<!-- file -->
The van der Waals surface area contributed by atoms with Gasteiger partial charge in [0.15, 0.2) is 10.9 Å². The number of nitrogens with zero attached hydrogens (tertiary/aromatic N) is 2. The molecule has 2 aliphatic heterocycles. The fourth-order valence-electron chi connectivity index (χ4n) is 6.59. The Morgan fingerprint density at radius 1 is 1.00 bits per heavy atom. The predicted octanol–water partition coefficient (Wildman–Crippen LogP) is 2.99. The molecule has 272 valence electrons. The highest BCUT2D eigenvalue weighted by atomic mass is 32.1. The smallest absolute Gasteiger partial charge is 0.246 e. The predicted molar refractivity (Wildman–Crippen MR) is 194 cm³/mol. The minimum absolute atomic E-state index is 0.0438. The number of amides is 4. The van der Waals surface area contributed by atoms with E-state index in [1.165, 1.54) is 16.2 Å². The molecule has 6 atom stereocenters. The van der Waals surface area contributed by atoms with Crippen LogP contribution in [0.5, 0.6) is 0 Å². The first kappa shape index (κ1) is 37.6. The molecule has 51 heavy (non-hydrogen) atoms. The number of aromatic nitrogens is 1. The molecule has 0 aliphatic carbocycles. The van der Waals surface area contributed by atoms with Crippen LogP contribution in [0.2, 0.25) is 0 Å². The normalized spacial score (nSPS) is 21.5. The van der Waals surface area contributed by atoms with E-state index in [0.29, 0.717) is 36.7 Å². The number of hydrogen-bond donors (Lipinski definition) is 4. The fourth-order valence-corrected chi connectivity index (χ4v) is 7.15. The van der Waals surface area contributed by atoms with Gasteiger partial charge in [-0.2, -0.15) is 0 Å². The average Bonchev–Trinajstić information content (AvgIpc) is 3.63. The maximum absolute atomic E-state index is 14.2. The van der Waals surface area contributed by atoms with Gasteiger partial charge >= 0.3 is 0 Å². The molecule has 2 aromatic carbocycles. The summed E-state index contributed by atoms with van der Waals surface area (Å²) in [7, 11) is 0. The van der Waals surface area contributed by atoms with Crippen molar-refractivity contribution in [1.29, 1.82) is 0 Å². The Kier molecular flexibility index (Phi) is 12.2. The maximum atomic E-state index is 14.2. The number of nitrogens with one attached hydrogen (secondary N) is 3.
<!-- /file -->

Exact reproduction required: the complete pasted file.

The van der Waals surface area contributed by atoms with Gasteiger partial charge in [0.15, 0.2) is 10.9 Å². The number of nitrogens with zero attached hydrogens (tertiary/aromatic N) is 2. The molecule has 2 aliphatic heterocycles. The fourth-order valence-electron chi connectivity index (χ4n) is 6.59. The Morgan fingerprint density at radius 1 is 1.00 bits per heavy atom. The predicted octanol–water partition coefficient (Wildman–Crippen LogP) is 2.99. The molecule has 272 valence electrons. The highest BCUT2D eigenvalue weighted by atomic mass is 32.1. The smallest absolute Gasteiger partial charge is 0.246 e. The predicted molar refractivity (Wildman–Crippen MR) is 194 cm³/mol. The minimum absolute atomic E-state index is 0.0438. The number of amides is 4. The van der Waals surface area contributed by atoms with E-state index in [1.165, 1.54) is 16.2 Å². The molecule has 6 atom stereocenters. The van der Waals surface area contributed by atoms with Crippen LogP contribution in [0.5, 0.6) is 0 Å². The first kappa shape index (κ1) is 37.6. The molecule has 51 heavy (non-hydrogen) atoms. The number of aromatic nitrogens is 1. The molecule has 0 aliphatic carbocycles. The van der Waals surface area contributed by atoms with Crippen LogP contribution in [0.2, 0.25) is 0 Å². The normalized spacial score (nSPS) is 21.5. The van der Waals surface area contributed by atoms with E-state index in [0.29, 0.717) is 36.7 Å². The number of hydrogen-bond donors (Lipinski definition) is 4. The fourth-order valence-corrected chi connectivity index (χ4v) is 7.15. The van der Waals surface area contributed by atoms with Gasteiger partial charge in [-0.2, -0.15) is 0 Å². The average Bonchev–Trinajstić information content (AvgIpc) is 3.63. The maximum absolute atomic E-state index is 14.2. The van der Waals surface area contributed by atoms with Gasteiger partial charge >= 0.3 is 0 Å². The molecule has 2 aromatic carbocycles. The summed E-state index contributed by atoms with van der Waals surface area (Å²) in [7, 11) is 0. The van der Waals surface area contributed by atoms with Crippen molar-refractivity contribution in [1.29, 1.82) is 0 Å². The Kier molecular flexibility index (Phi) is 12.2. The maximum atomic E-state index is 14.2. The number of nitrogens with one attached hydrogen (secondary N) is 3.